Bringing along sunglasses may not seem obvious at first, but snow reflecting the sun can be extremely bright and damaging to the naked eye. Plus, you won’t spend your whole time squinting.
While it’s fairly obvious that you’ll want to take care to dress warm while biking in the winter, what may be less obvious is knowing how much and what kind of clothing to wear. Fat biking is a nice workout and therefore generates some heat, so adding and subtracting layers is the best way to ensure that you maintain a comfortable temperature. Athletic clothing composed of wool or other moisture-wicking fabrics is your best bet (avoid cotton as it tends to hold moisture). Long underwear is a great base layer, and from there you can add a warm insulated layer and a wind-resistance, waterproof top layer. Pack any layers you may need to shed along the way in a frame bag or a backpack, but be careful not to overfill either as the extra weight can throw you off balance.
Tip # 2: Pay Attention to Trail Conditions
Fat Biking is possible on any trail but promises a much better time on a well-packed trail. In Laramie, we are truly lucky to have the Tie City trail system right outside our backdoor. This trail system scores points on multiple counts: it is highly frequented by fat bikers, ensuring packed trails; it is located just 15 miles to the east of Laramie, making it extremely accessible and convenient; and it boasts trails that accommodate all levels of riders. Know your trail etiquette and be sure to avoid the groomed cross-country trails.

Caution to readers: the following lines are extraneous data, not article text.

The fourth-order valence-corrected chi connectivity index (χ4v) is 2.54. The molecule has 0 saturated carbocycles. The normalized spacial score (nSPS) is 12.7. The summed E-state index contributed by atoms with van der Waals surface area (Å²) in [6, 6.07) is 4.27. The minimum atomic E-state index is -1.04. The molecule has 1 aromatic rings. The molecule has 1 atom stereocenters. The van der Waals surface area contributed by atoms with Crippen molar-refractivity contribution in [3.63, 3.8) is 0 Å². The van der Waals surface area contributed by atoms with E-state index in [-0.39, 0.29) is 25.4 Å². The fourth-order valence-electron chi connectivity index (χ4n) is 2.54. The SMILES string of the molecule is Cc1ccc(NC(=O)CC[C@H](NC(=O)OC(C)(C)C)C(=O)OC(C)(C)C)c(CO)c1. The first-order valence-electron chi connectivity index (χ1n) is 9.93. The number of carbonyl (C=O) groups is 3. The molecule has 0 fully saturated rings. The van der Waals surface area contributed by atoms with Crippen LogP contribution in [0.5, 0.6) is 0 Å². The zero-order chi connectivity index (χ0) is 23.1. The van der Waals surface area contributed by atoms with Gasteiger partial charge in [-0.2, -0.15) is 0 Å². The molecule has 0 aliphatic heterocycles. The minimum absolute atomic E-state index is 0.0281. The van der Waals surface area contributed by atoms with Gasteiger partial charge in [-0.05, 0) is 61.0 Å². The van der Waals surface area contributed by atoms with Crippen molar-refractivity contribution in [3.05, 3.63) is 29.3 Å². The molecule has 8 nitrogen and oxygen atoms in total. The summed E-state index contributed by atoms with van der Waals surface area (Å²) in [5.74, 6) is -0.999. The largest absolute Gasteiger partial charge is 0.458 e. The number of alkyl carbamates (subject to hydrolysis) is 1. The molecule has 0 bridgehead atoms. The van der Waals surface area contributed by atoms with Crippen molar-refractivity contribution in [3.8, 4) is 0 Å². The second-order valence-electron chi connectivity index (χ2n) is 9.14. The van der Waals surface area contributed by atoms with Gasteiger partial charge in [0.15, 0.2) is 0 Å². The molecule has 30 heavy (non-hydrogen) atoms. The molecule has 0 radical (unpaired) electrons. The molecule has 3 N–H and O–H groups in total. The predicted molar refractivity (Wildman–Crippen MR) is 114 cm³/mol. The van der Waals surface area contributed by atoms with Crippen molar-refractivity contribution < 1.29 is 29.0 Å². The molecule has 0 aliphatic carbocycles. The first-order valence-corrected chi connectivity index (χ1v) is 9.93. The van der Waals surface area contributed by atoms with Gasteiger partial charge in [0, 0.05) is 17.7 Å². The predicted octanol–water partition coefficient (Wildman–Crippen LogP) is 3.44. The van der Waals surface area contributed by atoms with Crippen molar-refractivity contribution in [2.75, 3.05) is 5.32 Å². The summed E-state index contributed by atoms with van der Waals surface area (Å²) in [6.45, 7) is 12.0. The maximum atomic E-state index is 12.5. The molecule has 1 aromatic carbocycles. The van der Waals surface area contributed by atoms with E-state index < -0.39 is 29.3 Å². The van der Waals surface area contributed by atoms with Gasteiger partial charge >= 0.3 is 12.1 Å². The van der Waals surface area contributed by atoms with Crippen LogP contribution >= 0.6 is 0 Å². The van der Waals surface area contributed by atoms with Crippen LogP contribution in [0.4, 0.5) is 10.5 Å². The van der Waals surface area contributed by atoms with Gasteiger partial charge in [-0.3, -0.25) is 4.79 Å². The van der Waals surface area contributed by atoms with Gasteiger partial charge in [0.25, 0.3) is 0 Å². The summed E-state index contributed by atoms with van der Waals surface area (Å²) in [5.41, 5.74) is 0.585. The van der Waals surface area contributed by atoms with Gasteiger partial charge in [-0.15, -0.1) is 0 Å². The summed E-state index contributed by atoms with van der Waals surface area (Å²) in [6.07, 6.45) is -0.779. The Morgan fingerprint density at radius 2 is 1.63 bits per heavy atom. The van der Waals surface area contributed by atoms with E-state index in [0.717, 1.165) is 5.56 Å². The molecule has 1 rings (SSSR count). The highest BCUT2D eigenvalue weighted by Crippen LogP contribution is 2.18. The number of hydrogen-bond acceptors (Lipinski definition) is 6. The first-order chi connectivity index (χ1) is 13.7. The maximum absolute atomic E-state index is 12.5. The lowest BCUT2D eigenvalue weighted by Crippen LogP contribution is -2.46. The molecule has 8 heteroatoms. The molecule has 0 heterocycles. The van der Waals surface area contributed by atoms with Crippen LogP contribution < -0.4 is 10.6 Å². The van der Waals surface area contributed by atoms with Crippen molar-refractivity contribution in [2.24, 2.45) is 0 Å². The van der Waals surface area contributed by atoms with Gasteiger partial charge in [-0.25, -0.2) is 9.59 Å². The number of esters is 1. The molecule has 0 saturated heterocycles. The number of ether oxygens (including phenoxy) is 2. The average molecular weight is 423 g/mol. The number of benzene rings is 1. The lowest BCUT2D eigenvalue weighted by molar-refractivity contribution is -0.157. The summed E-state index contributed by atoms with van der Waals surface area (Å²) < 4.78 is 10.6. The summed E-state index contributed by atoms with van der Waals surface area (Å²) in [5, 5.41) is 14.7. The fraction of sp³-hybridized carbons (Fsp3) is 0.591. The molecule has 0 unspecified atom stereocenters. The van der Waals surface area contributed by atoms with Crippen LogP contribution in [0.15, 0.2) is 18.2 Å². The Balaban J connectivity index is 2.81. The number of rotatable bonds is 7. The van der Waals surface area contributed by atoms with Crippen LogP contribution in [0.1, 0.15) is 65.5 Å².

Tip # 3: Pay Attention to Weather Conditions
Fat biking is a great way to spend a winter day, and choosing the right weather can make all the difference. Unlike some winter sports, a fresh snow day will be less enjoyable for a beginner. Selecting a packed trail and a day with warmer and less windy weather is definitely the way to go.
Tip # 4: Don’t Forget Your Fuel!
While we might more readily associate dehydration with summer than with winter, winter months actually bring an increased risk of dehydration when cold, dry air causes sweat to evaporate more quickly. This effect is amplified in high-altitude conditions such as Laramie’s. This is all to say that it is important to bring and drink enough water while you’re out on the trail. And, avoid letting it freeze! It would be a huge bummer to go for a drink only to realize that your water has frozen and you are now both thirsty and lugging around a frozen ice block. To avoid this unfortunate scenario, bring warm to hot water in a traditional bottle or carry insulated bottles to ensure your water won’t freeze. If you are a hydration pack person, remember to blow the water back out of the hose after each drink to prevent your hose from freezing. Additionally, it is wise to bring a few snacks with you on any adventure.
Tip # 5: Take in the Experience
As you mentally go through your gear checklist and try to remember all the considerations listed above, don’t forget that the real point of all of your preparations is to get outside and have fun! Enjoy the ride, the views, and the fact that you are in the mountains on a bike in the dead of winter.
Ready to give fat biking a try and hit the trails? Visit our website for more info on how to enjoy the trails on a pair of wheels this winter.